Application to Medical Education

The basic concepts of the scientific process, i.e., hypothesis, testing, and evaluation, are entirely parallel with the process of quality assurance, namely, determining what you want to know about operational activities, testing their achievement, and evaluating the results. The process is applicable to practitioners at any level of training and, if done appropriately, can be a major aid in the educational process. The need to be accountable for one's practice and to have the skill and desire to evaluate one's practice critically are probably the highest professional ethical responsibilities. The fact that these activities have been incorporated into JCAHO standards, Medicare rules, and hospital by-laws substantiates their critical importance to the health care delivery process in the United States. Unfortunately, there is little evidence that today's new physicians, as they apply for hospital privileges and establish their practices, have any more knowledge of the theory, methodology, applications, or requirements of quality assurance than similar graduates had 20 years ago. This lack of progress indicates, on the part of the medical education establishment, a singular rejection, or ignorance, of community practice requirements. The "teaching" ambulatory care center qualifies as a model for the principles discussed above. The goal is to teach "the best." In so doing, one must come to some conclusions regarding the nature of "the best." These determinations require constant review of the nature and art of clinical practice. The process is the most obvious method of setting standards and revising them on the basis of critical evaluation. This process is not only inherent in the teaching of medicine, but also provides the student with a model that, if carried throughout a career, can result in excellence in the practice of medicine. [Figure 1 & 2 Omitted]

References [1]Perry, L. "Hospitals Begin to Emphasize Quality in Devising Strategic Plans." Modern Healthcare 18(14):30-34, April 1, 1988. [2]Juran, J. Juran on Planning for Quality. New York, N.Y.: The Free Press, 1988. [3]Schonberger, R. World Class Manufacturing. New York, N.Y.: The Free Press, 1987. [4]Tufo, H. Presentation, Quality Assurance Workshop, Society of General Internal Medicine, Washington, D.C., April 27, 1988. [5]Graham, J. "Quality Gets a Closer Look." Modern Healthcare 17(5):20-27,30-31, Feb. 27, 1987. [6]Donabedian, A. Explorations in Quality Assessment and Monitoring. Volume III. Ann Arbor, Mich.: Health Administration Press, 1985. [7]Peters, T., and Waterman, R. In Search of Excellence. New York, N.Y.: Harper and Row, 1982. [8]Press, I. "The Predisposition to File Claims: The Patient's Perspective." Law, Medicine, and Health Care 12(2):53-62, April 1984. [9]Drucker, P. Management: Tasks, Responsibilities, Practices. New York, N.Y.: Harper & Row, 1973. [10]Tyler, R. Quality Assurance Program, Manilla V.A. Outpatient Clinic 1987; Santa Barbara V.A. Outpatient Clinic, 1984 (unpublished). [11]Benson, D. "The Ambulatory Care Parameter: A Structured Approach to Quality Assurance in the Ambulatory Care Setting." QRB 13(2):51-5, Feb. 1987. [12]Craddick, J. Medical Management Analysis: Adaptation to the Ambulatory Care Setting. Auburn, Calif.: Medical Management Analysis International, Inc., 1987. [13]"Report of Work Group #1: "The Development of Clinical Indicators for Quality Assurance Screening." Chicago, Ill.: Joint Commission on Accreditation of Healthcare Organizations, 1987. [14]Solberg, L., and others. The Minnesota Project: A Focused Approach to Ambulatory Care Quality Assurance. Minneapolis, Minn.: Group Health Plan, Inc.; HMO Minnesota; Share Health Plan, 1987. [15]Anderson, O., and Shields, M. "Quality Measurement and Control in Physician Decision Making: State of the Art." Health Systems Research 17(2):125-55, Summer 1982. [16]Christoffel, T., and Loewenthal, M. "Evaluating the Quality of Ambulatory Health Care: A Review of Emerging Methods." Medical Care 15(11):877-97, Nov. 1977.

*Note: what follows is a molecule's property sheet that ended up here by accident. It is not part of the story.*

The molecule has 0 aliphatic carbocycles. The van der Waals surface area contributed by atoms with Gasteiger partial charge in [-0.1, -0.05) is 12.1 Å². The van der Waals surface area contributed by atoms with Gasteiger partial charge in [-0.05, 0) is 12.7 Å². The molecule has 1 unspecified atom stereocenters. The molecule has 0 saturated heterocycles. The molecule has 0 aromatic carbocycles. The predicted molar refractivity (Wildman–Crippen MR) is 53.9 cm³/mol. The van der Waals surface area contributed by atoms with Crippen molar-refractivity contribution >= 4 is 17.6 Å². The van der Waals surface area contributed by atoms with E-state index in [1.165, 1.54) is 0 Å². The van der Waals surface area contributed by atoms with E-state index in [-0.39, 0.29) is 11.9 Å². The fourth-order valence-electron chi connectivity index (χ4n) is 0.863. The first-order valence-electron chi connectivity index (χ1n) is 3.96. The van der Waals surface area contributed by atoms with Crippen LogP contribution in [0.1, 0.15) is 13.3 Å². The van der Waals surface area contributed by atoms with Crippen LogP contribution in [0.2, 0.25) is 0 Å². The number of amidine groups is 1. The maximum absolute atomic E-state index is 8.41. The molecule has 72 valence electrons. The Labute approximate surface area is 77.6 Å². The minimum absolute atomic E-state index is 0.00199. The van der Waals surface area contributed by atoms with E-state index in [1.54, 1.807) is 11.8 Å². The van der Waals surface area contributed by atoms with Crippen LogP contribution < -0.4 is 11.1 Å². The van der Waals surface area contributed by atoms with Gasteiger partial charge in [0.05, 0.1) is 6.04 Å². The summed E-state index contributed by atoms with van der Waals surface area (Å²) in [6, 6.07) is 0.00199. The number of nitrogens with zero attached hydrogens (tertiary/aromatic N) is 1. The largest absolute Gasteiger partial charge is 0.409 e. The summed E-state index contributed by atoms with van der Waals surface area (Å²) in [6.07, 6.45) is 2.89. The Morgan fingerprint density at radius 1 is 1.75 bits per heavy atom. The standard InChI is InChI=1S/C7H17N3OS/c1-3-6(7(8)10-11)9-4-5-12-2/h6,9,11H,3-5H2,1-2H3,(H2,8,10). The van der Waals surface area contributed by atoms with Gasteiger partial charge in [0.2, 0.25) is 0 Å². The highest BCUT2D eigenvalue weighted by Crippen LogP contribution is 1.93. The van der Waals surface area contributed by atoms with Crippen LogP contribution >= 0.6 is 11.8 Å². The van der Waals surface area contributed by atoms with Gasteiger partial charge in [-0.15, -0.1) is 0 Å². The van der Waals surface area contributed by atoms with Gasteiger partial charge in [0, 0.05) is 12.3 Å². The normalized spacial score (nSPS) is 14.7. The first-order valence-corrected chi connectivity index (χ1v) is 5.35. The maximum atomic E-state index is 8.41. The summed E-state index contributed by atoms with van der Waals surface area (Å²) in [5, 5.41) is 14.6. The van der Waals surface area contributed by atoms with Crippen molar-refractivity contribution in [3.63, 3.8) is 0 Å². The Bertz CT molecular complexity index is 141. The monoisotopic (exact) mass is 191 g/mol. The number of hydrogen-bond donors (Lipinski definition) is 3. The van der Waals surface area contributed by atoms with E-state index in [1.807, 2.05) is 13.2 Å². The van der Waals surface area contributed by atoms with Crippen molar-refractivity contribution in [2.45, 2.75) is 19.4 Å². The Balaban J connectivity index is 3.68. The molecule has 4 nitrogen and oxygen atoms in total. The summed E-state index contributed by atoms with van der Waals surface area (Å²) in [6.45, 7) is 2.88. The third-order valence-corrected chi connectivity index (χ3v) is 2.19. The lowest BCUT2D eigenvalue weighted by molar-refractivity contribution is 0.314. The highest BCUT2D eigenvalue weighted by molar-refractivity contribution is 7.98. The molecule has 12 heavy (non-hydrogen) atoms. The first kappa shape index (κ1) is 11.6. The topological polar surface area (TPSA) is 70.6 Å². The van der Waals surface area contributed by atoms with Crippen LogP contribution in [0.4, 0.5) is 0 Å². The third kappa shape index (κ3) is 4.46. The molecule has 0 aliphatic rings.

Russell D. Tyler, MD, is Director, Santa Barbara (Calif.) VA Outpatient Clinic, and Clinical Professor of Medicine, University of Southern California School of Medicine, Los Angeles.
COPYRIGHT 1989 American College of Physician Executives
No portion of this article can be reproduced without the express written permission from the copyright holder.
Copyright 1989, Gale Group. All rights reserved. Gale Group is a Thomson Corporation Company.

Article Details
Printer friendly Cite/link Email Feedback
Author:Tyler, Russell D.
Publication:Physician Executive
Date:Nov 1, 1989
Words:2135
Previous Article:The treatment center: a model for competitive clinical practice.
Next Article:Department chief roles more clinical in nature.
Topics:


Related Articles
System measures ambulatory care quality.
Measuring the quality of ambulatory care.
Excellence in Ambulatory Care: A Practical Guide to Developing Effective Quality Assurance Programs.
Managing continuity of medical care.
Quality management in ambulatory care: the future is now.
Quality Management in Ambulatory Care.
Six lessons about intended ... and unintended ... results.
Ambulatory care-sensitive conditions: clinical outcomes and impact on intensive care unit resource use. (Original Article).
Ambulatory internal medicine education: use of an urgent care center.

Terms of use | Copyright © 2016 Farlex, Inc. | Feedback | For webmasters